Fritz Feld portrayed the character of Mr. Zumdish in three episodes of Lost in Space, “The Android Machine,” “The Toymaker,” and “Two Weeks in Space.” In his first two appearances he is an employee of the Galactic Department Store (although called the Celestial Department Store in “The Toymaker”). In “Two Weeks in Space, Zumdish is portrayed as running Alterous Fun Tours, Limited, but it is unclear whether this is actually a new job or if it is part of the elaborate hoax perpetrated by the aliens on the Robinsons. Zumdish is the only guest character to appear three times in the same rôle in the series. His most noteworthy characteristic was the punctuation of his declarations with a pop made by slapping his hand to his open mouth.
Dee Hartford also guested in three episode of Lost in Space, but in two different rôles. In “The Android Machine” and “Revolt of the Androids” Hartford appears as Verda. In her first appearance she is a silver-skinned android ordered from the Galactic Department Store by Dr. Smith; over the course of the earlier episode she begins to develop human emotions which make her so valuable that Mr. Zumdish is willing to break his store’s no-return policy in that one case. When Verda is next seen in “Revolt of the Androids,” she is much more human looking and has taken on even more human characteristics, including a strong sense of self-preservation. Hartford’s third appearance was as Nancy Pi Squared, Farnum B.’s stereotypically hard-as-nails but with a heart of gold agent in “Space Beauty.”
Sheila Matthews, later series producer Irwin Allen’s wife, is the only other actor to appear three times in three different important supporting rôles in the series. In season one’s “Return from Outer Space,” Matthews was cast as Ruth Templeton, a social worker at the county boys’ home where Will is to be sent. In “The Space Vikings” (season two) Matthews has the part of Brynhilda, the boisterous and jovial Valkyrie, complete with Wagner’s leitmotif, “ha yo to ho.” In season three’s “Princess of Space” she appears as Aunt Gamma, sporting a pink beehive hairdo.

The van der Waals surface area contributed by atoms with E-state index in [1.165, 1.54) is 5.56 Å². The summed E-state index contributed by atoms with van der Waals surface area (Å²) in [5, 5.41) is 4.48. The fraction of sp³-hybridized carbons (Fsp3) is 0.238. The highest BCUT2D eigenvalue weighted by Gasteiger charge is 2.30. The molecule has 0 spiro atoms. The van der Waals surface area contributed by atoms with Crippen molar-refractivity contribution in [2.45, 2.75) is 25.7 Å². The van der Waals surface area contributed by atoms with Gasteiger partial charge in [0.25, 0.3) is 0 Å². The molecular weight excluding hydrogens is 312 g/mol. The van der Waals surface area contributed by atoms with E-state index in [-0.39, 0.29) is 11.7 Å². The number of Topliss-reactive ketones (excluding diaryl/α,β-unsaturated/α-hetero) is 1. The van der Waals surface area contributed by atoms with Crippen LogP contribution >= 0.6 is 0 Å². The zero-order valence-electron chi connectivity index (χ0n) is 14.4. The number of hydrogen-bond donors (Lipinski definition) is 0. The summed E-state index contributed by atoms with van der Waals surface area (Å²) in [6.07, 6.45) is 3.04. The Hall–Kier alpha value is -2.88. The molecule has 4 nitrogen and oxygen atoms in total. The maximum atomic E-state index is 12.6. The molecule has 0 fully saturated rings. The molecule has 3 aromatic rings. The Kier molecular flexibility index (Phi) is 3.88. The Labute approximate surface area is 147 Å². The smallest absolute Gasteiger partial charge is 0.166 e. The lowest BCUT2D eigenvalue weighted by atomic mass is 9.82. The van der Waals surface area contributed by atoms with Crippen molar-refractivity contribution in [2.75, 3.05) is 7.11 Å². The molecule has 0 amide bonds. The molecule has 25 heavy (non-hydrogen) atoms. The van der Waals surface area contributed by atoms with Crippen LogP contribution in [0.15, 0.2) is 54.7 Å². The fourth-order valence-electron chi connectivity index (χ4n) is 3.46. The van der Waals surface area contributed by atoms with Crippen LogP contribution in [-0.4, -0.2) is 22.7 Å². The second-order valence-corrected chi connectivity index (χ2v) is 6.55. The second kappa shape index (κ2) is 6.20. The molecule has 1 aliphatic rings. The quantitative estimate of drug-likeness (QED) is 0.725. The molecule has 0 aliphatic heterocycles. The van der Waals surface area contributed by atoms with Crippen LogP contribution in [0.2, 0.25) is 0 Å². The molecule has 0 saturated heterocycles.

The episodes “The Sky Pirate” (season one) and “Treasure of the Lost Planet” (season two) featured Albert Salmi as the pirate Captain Tucker. In the earlier episode there is marvellously charming chemistry between a younger, more naïf Will Robinson who ends up emotionally devastated by the realisation of Tucker’s true character at the end of the episode. The later episode shows a (slightly) more mature and wary Will interacting with Tucker on a different level, and much less likely to let his emotional defences down with the scoundrel.
The character of Farnum B. was portrayed twice by character actor Leonard Stone in “Day at the Zoo” and “Space Beauty.” In “Zoo” he is intent on acquiring human specimens for his touring space zoo; in “Beauty,” motivated by an immense greed, he seeks to entice Judy Robinson into a beauty contest, eager to reap the reward for supplying a mysterious alien with a consort.
Don Matheson, who later starred in “Land of the Giants” and also appeared as a guest in “Voyage to the Bottom of the Sea” appeared as two different characters in Lost in Space. He first appeared as the Tauron Rethso in “The Sky Is Falling” in season one. This was a non-speaking rôle, but a nonetheless central one in the episode. He returned as IDAK Alpha 12 (the ultimately good android) in “Revolt of the Androids,” but is almost unrecognisable in silver make-up and skullcap.
Were there too many or too few returning characters in Lost in Space? I suppose the answer depends on the individual fan. Dr. Smith was originally intended as a recurring but not permanent character. It was owing to his runaway popularity with fans in the first season that he was made a regular on the show. Irwin Allen reputedly intended to add the recurring character of a talking purple llama in the fourth season. Personally, I think it might have been nice to see Jimmy Hapgood again, or revisit some of the other one-off guests on the show, but the possibilities of bringing back these characters never seems to have been seriously entertained by either the series’ regular writers or Allen himself.